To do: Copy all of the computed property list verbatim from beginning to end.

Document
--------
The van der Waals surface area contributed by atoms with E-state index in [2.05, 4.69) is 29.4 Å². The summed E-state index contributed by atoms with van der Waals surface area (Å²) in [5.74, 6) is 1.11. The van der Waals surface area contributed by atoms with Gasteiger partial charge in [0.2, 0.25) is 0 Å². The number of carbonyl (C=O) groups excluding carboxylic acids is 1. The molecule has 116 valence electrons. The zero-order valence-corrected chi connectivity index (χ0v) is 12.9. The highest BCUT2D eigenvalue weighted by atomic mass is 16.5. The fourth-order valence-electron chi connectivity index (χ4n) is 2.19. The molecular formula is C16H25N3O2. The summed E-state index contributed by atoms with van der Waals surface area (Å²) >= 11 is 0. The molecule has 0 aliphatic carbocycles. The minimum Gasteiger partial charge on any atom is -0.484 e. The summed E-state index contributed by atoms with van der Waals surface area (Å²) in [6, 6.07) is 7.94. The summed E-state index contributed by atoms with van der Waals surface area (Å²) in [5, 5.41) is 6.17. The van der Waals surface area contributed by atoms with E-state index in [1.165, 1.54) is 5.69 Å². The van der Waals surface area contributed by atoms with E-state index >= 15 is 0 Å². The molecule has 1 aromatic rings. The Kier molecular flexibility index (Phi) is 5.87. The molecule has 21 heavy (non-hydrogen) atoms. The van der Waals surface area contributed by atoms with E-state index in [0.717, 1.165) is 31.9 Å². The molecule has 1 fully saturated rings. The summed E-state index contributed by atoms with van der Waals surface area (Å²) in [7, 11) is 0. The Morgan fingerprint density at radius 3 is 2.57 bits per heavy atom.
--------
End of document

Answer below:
The van der Waals surface area contributed by atoms with E-state index in [2.05, 4.69) is 29.4 Å². The summed E-state index contributed by atoms with van der Waals surface area (Å²) in [5.74, 6) is 1.11. The van der Waals surface area contributed by atoms with Gasteiger partial charge in [0.2, 0.25) is 0 Å². The number of carbonyl (C=O) groups excluding carboxylic acids is 1. The molecule has 116 valence electrons. The zero-order valence-corrected chi connectivity index (χ0v) is 12.9. The highest BCUT2D eigenvalue weighted by atomic mass is 16.5. The fourth-order valence-electron chi connectivity index (χ4n) is 2.19. The molecular formula is C16H25N3O2. The summed E-state index contributed by atoms with van der Waals surface area (Å²) >= 11 is 0. The molecule has 0 aliphatic carbocycles. The minimum Gasteiger partial charge on any atom is -0.484 e. The summed E-state index contributed by atoms with van der Waals surface area (Å²) in [6, 6.07) is 7.94. The summed E-state index contributed by atoms with van der Waals surface area (Å²) in [5, 5.41) is 6.17. The van der Waals surface area contributed by atoms with E-state index in [1.165, 1.54) is 5.69 Å². The van der Waals surface area contributed by atoms with E-state index >= 15 is 0 Å². The molecule has 1 aromatic rings. The Kier molecular flexibility index (Phi) is 5.87. The molecule has 21 heavy (non-hydrogen) atoms. The van der Waals surface area contributed by atoms with E-state index in [0.717, 1.165) is 31.9 Å². The molecule has 1 fully saturated rings. The summed E-state index contributed by atoms with van der Waals surface area (Å²) in [7, 11) is 0. The Morgan fingerprint density at radius 3 is 2.57 bits per heavy atom.